Archive for March, 2010


I think he went missing during his flash forward.

Seriously Channel 12, you’re killing me.


Read Full Post »

Last night at EQ Club, Linda brought a challenge to the table and what a challenge it was.

Her guild uses the “Pentagon Star” block as its “logo” or whatever you call it. She needed to make a name badge for some event coming up this weekend and she got the idea to use this block as the basis for her badge.

She found this block in the EQ library:

She wanted to draw a sashing-like border around the outside of the pentagon shape (not around the outside of the square outline) but didn’t know how to go about it. Darlene, our fearless leader, who is absolutely amazing when it comes to using EQ6, didn’t hesitate to tackle the challenge and we all pitched in with ideas and opinions of how to go about it. One of the problems we had last night was, for some reason, the snapping tool didn’t want to snap correctly, so the end product didn’t have perfect angles, but it was very close.

This is what Linda is striving for, although she doesn’t want a square outer edge, she wants it to be a pentagon shape:

BUT, and this is a big but, EQ doesn’t like it. I modified the existing block in Easy Draw and was able to save it to my sketchbook, but in this form I can’t color it because EQ doesn’t recognize all the lines in the center as being patches that can be colored. And that’s because EQ is looking for designs that are sewable. In this form, it can’t be pieced. I tried saving “all” and copying to Patch Draw, but it wouldn’t copy. What I need are lines connecting the star points to the outside points, like miters. I did that, but when I tried to save to sketchbook, I got the “saving polygons” message and EQ6 hung up. So much so that the cancel button didn’t work, clicking the X to close the window didn’t work, I had to go to the task manager and kill EQ6 altogether.

If you were going to tackle this challenge, how would you go about it?


Read Full Post »


Read Full Post »

March madness batik swap

My March batik swap fabrics arrived this week.

However, as you can see by this photo (if you’ve been paying attention), 2 of the 6 fat quarters are my own (the ones at the top), ones I sent in to be swapped. I got 2 different FQs from the same lady. According to the swap forum, another lady got one of her FQs back and one lady was shorted by 2 FQs.

Now, I’ve never hosted a swap, so I don’t know what it entails. This particular swap allows for people to send in any number of sets of 3 fat quarters. I sent in 2 sets, as did most of the others, and I think 2 ladies sent in 3 sets. Without overthinking this, shouldn’t each participant receive the same number of FQs as she sent in and shouldn’t they be from different swappers? (ok, I guess they don’t have to be from different swappers, just be different fabrics, right?) Or does the fact that some sent in 6 and some sent in 9 make a difference?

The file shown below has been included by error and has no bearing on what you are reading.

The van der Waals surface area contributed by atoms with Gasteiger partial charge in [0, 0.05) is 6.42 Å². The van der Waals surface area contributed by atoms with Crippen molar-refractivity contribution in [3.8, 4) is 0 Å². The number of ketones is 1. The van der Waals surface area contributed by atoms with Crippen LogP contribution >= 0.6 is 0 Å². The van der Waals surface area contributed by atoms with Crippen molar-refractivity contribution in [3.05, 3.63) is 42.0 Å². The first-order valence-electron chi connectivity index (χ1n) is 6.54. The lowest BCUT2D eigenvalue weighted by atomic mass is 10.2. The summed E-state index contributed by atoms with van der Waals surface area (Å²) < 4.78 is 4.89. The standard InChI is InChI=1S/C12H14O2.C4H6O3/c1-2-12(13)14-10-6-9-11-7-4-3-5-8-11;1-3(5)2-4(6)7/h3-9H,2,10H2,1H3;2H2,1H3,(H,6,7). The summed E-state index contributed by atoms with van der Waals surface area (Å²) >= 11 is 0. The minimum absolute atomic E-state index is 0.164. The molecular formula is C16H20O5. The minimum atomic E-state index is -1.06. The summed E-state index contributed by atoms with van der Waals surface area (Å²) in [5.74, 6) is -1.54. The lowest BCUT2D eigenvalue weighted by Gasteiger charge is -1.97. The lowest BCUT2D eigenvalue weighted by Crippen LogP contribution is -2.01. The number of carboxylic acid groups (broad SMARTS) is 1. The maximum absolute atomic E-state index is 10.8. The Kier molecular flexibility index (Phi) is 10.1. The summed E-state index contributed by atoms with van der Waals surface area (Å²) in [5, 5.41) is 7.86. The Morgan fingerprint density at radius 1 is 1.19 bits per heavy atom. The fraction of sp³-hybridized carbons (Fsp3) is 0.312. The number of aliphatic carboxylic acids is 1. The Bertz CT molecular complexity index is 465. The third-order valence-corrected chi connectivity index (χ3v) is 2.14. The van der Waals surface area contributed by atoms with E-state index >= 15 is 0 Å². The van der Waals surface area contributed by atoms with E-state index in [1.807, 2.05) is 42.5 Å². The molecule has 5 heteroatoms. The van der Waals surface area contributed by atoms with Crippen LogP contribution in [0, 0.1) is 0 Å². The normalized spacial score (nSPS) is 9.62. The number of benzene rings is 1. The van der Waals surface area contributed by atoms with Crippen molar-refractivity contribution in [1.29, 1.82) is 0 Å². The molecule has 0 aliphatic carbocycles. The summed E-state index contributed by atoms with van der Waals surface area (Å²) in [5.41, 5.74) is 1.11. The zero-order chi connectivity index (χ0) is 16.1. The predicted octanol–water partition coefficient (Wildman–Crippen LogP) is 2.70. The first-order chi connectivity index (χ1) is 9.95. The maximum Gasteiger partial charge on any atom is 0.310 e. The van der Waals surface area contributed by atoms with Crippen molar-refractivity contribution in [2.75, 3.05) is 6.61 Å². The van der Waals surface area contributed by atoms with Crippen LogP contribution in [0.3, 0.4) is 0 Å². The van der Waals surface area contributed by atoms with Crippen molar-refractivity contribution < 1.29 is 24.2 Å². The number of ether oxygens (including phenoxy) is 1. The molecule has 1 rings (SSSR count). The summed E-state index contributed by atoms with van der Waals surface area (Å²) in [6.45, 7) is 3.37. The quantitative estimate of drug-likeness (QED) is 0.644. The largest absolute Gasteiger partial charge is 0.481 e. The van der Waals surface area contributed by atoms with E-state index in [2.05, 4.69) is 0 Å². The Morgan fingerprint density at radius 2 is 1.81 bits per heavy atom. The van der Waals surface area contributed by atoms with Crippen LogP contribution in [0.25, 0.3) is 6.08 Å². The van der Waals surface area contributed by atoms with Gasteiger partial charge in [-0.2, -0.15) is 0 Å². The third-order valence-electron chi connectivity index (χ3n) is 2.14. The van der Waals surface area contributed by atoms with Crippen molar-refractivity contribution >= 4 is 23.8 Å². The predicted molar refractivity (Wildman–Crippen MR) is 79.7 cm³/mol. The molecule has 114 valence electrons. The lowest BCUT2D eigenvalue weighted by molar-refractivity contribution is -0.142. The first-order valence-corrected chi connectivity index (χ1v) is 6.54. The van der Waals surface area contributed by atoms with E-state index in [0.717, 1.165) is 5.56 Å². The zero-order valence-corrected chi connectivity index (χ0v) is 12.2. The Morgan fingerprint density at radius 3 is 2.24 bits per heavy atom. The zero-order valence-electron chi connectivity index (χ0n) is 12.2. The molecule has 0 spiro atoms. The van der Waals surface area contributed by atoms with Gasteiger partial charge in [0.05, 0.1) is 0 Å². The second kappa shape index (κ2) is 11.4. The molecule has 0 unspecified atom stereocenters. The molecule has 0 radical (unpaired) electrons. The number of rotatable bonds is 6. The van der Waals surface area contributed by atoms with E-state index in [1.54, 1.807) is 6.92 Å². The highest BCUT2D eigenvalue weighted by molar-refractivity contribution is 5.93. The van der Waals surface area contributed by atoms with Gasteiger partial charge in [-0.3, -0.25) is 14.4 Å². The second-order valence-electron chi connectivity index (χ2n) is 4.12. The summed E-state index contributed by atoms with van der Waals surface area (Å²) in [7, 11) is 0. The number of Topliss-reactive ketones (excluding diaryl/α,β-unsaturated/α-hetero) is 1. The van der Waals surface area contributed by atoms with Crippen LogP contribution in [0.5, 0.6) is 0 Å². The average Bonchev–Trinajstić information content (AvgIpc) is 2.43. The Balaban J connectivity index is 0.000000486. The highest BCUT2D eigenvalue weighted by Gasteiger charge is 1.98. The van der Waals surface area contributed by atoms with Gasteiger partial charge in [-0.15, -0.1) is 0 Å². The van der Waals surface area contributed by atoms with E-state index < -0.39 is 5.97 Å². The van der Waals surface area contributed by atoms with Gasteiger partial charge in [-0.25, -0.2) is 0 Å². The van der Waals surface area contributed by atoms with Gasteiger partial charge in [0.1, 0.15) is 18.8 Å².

The hostess hasn’t been back to the forum to read the messages, so I don’t know what she’ll have to say and if this can be rectified. I’m surprised by the outcome of this month’s swap because it’s my understanding that she has hosted these batik swaps several times before. This one almost looks like she let the neighbor kids do it.

I’d be interested in your comments, I don’t want to condemn the hostess out of hand since I haven’t walked in her shoes. But how she responds will determine if I continue with this swap.


Read Full Post »


Read Full Post »


John and I went to see Wicked! on Saturday night. I have been wanting to see this for a long time because so many people were telling me how great it is.

I was underwhelmed.

I wish I’d read the book before seeing it on stage. All I knew of the story is that it is about the witches before Dorothy dropped in on Oz. What about them?

I think mine was a special circumstance, because all of the reviews I’ve read are very glowing, even from people who saw the same performance we did. I say “special” because we had been up later than usual the night before, I had gotten up early that morning as I always do. I had a busy day with laundry, housework, a bridal shower in the afternoon, and by the time the curtains opened on stage, I was pooped. It’s not unusual for me to sleep through a movie at the theater if we go at night and I always sleep in front of the TV in the evenings, so I should have had a strong cup of coffee with my dinner. I’m not a daytime napper, but that would have helped, too.